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Students of CIC organise ‘Matrix 1.0’ to celebrate the spirit of Mathematics

Cluster Innovation Centre (CIC) is known to provide unique and innovative solutions to various problems of the society within the university. It has often known to have worked of problems of gender, disability, history and environment through several of its projects. This time, the mathematics society of CIC- Matrix organised an event ‘Matrix 1.0’ on 5th October 2016 as a unique initiative to dispel the fear of students for Maths through various interactive activities. The daylong event which featured several games, activities and a film screening saw participation of students from across various colleges and several schools in Delhi.

The event started with mathematics quiz prelims, whose qualifiers were paired up for the final round where questions from mathematical philosophy to jigsaw puzzle chose the winners. This was followed by an open film screening of ‘The man who knew Infinity’, a film based on Ramanujan’s life to inspire students to break their fear of mathematics.

After a brisk break, ‘Mathematical Rangoli’ was started. This competition, which was a team affair, saw the participants being judged on the basis of color combination, design and the mathematical concept of their respective Rangoli.  This was followed by ‘chess based games’ where individual participants were pitted against their own self. They were evaluated through several rounds and were judged on the basis of the improvement they showed in subsequent rounds.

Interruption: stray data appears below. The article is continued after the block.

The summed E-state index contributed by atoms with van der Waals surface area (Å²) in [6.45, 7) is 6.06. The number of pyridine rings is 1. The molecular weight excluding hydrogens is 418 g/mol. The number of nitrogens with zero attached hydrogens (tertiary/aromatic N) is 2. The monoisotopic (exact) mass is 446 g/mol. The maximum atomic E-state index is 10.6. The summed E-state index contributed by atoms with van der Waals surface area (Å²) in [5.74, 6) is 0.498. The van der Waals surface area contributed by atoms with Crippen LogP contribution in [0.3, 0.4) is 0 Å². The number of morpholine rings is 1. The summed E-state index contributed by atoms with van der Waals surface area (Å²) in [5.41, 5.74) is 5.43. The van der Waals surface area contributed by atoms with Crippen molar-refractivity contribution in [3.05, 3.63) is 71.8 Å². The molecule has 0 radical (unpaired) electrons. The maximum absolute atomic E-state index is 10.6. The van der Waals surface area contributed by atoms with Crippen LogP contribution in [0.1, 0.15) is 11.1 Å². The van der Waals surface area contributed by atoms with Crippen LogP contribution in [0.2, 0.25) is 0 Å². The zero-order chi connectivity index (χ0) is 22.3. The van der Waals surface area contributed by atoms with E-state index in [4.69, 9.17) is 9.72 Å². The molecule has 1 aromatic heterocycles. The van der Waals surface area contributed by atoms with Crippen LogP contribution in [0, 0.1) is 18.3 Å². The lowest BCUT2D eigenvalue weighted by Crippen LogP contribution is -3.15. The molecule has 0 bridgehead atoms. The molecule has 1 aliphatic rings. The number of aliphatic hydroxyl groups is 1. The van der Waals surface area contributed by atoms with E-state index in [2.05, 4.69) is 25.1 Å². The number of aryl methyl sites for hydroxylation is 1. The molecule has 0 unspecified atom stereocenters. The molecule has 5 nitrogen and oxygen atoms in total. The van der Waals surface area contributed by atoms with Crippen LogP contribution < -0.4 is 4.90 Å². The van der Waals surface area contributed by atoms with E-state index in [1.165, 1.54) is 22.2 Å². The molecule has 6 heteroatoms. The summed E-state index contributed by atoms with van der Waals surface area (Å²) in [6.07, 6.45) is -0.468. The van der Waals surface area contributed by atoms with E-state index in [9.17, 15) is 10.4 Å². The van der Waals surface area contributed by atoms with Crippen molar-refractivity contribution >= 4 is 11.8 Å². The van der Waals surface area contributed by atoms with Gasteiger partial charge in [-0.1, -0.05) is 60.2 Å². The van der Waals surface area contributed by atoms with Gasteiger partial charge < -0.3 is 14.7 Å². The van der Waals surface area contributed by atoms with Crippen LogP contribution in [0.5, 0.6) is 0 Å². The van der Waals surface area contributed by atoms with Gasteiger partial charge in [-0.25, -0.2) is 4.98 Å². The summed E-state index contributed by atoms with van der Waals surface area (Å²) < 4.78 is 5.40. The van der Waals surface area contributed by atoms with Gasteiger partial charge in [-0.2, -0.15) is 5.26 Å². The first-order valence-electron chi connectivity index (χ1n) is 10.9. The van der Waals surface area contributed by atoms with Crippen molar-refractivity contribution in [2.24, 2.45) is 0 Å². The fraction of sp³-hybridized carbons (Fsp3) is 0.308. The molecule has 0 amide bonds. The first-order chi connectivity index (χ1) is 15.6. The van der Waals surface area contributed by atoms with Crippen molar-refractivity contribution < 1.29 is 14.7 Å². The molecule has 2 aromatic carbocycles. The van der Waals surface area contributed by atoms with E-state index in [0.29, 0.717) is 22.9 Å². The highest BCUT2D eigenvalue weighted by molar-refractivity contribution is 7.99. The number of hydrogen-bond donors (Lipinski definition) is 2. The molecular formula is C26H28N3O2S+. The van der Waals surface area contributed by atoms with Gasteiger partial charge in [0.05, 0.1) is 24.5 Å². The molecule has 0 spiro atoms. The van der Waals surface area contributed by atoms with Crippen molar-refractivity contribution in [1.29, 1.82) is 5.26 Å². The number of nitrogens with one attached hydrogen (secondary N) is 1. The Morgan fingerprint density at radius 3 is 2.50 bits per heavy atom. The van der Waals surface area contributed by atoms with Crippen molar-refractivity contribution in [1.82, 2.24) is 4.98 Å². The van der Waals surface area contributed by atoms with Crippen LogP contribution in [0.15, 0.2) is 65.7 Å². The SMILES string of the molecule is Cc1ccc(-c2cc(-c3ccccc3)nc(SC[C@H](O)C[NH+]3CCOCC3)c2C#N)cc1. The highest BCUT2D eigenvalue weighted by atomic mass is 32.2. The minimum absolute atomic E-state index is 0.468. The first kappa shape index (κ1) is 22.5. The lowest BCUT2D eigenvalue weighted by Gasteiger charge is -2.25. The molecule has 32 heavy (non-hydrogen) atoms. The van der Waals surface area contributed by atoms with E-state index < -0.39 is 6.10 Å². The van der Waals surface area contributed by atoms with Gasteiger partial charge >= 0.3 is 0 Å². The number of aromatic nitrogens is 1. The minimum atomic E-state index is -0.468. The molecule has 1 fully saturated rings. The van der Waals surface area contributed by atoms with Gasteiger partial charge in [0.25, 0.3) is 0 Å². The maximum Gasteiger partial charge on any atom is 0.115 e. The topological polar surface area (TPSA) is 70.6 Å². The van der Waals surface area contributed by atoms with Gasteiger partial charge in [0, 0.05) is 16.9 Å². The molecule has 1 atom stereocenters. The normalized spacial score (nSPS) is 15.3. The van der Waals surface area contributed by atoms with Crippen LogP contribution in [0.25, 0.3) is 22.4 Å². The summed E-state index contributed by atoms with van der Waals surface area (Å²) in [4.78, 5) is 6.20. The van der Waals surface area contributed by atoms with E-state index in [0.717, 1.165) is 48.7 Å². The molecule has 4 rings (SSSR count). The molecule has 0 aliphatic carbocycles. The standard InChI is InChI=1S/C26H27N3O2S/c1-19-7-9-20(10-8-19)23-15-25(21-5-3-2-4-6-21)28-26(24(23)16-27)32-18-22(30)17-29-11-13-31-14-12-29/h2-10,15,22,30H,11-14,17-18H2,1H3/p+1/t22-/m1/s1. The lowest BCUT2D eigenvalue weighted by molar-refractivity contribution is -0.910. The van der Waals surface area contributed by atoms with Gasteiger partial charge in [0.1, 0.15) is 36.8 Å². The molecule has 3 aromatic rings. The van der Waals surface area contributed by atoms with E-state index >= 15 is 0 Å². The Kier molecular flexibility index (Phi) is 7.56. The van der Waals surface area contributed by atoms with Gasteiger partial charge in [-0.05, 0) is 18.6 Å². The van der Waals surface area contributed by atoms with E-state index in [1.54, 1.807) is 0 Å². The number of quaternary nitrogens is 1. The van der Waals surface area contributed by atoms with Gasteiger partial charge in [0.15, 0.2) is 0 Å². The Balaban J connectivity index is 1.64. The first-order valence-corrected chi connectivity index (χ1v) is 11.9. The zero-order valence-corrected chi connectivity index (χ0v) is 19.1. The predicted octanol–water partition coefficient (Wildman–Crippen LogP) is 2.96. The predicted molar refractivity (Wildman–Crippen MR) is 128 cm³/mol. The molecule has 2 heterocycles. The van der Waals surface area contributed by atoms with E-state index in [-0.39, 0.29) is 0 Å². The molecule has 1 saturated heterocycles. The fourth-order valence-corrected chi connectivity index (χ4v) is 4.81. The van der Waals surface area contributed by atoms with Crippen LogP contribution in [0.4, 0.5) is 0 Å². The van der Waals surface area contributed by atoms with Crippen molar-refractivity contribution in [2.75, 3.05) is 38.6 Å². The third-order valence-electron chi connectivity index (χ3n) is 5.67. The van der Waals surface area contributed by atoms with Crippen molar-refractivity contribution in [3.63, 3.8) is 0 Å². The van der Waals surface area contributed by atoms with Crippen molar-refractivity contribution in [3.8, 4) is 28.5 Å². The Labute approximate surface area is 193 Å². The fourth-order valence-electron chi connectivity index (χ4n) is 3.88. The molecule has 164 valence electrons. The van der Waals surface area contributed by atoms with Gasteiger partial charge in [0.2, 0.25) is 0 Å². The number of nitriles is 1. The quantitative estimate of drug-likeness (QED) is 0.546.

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Apart from these major competitions, several others were also held throughout the day. Games like Tangram Puzzles which require the players to arrange tans (mathematical shapes) in a given stencil, Magic Polygon Puzzles in which the players had to arrange natural numbers along the sides of given polygons to get a specific sum and many other games ensured that the visitors don’t get bored for even a minute.

The event drew its curtains after prize distribution. “We need more of such events in many other colleges and schools, because it’s in schools where children are most haunted by mathematics.” said one of the participants. This kind of initiative of dispelling notions about a subject is praiseworthy and departments in colleges should organise such events in order to dispel several myths around their own subjects through plays, games, films or other innovative methods.

(With inputs from Priyankesh Dixit)

Srivedant Kar

srivedantk@dubeat.com



Srivedant Kar is the associate editor of DU Beat. A journalism student at Cluster Innovation Centre, he spends more time thinking about tomorrow than today. Having interned with United Nations, he is an avid reader, fierce debater, poet and religious follower of politics who aspires to be a diplomat some day.


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